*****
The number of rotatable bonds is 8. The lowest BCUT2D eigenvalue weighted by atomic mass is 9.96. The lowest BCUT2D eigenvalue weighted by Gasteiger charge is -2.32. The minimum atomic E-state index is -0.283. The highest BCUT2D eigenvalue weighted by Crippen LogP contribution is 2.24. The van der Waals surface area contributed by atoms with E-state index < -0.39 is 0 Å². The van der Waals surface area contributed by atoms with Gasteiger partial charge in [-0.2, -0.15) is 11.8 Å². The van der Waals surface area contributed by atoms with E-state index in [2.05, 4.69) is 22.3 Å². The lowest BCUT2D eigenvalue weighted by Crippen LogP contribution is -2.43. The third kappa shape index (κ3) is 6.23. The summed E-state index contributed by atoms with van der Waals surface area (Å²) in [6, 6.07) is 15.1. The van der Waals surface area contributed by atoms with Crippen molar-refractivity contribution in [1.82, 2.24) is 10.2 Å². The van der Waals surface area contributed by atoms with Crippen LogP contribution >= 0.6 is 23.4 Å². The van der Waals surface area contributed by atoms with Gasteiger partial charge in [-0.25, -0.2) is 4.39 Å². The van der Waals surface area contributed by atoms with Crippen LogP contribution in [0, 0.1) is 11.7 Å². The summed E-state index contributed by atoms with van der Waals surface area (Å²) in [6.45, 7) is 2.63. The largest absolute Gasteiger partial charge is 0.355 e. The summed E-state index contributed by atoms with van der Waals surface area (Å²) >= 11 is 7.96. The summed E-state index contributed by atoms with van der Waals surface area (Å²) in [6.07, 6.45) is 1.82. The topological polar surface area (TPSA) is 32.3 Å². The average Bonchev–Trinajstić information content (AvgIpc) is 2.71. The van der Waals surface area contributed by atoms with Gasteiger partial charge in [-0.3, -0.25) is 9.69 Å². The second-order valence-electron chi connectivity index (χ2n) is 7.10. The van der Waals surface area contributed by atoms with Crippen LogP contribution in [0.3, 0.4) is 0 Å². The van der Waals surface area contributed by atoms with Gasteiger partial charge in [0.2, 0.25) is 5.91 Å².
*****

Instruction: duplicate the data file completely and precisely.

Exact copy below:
The number of rotatable bonds is 8. The lowest BCUT2D eigenvalue weighted by atomic mass is 9.96. The lowest BCUT2D eigenvalue weighted by Gasteiger charge is -2.32. The minimum atomic E-state index is -0.283. The highest BCUT2D eigenvalue weighted by Crippen LogP contribution is 2.24. The van der Waals surface area contributed by atoms with E-state index < -0.39 is 0 Å². The van der Waals surface area contributed by atoms with Gasteiger partial charge in [-0.2, -0.15) is 11.8 Å². The van der Waals surface area contributed by atoms with E-state index in [2.05, 4.69) is 22.3 Å². The lowest BCUT2D eigenvalue weighted by Crippen LogP contribution is -2.43. The third kappa shape index (κ3) is 6.23. The summed E-state index contributed by atoms with van der Waals surface area (Å²) in [6, 6.07) is 15.1. The van der Waals surface area contributed by atoms with Crippen molar-refractivity contribution in [1.82, 2.24) is 10.2 Å². The van der Waals surface area contributed by atoms with Crippen LogP contribution >= 0.6 is 23.4 Å². The van der Waals surface area contributed by atoms with Gasteiger partial charge in [-0.25, -0.2) is 4.39 Å². The van der Waals surface area contributed by atoms with Crippen LogP contribution in [0, 0.1) is 11.7 Å². The summed E-state index contributed by atoms with van der Waals surface area (Å²) in [6.45, 7) is 2.63. The largest absolute Gasteiger partial charge is 0.355 e. The summed E-state index contributed by atoms with van der Waals surface area (Å²) >= 11 is 7.96. The summed E-state index contributed by atoms with van der Waals surface area (Å²) in [6.07, 6.45) is 1.82. The topological polar surface area (TPSA) is 32.3 Å². The average Bonchev–Trinajstić information content (AvgIpc) is 2.71. The van der Waals surface area contributed by atoms with Gasteiger partial charge in [-0.3, -0.25) is 9.69 Å². The second-order valence-electron chi connectivity index (χ2n) is 7.10. The van der Waals surface area contributed by atoms with Crippen LogP contribution in [0.3, 0.4) is 0 Å². The van der Waals surface area contributed by atoms with Gasteiger partial charge in [0.2, 0.25) is 5.91 Å².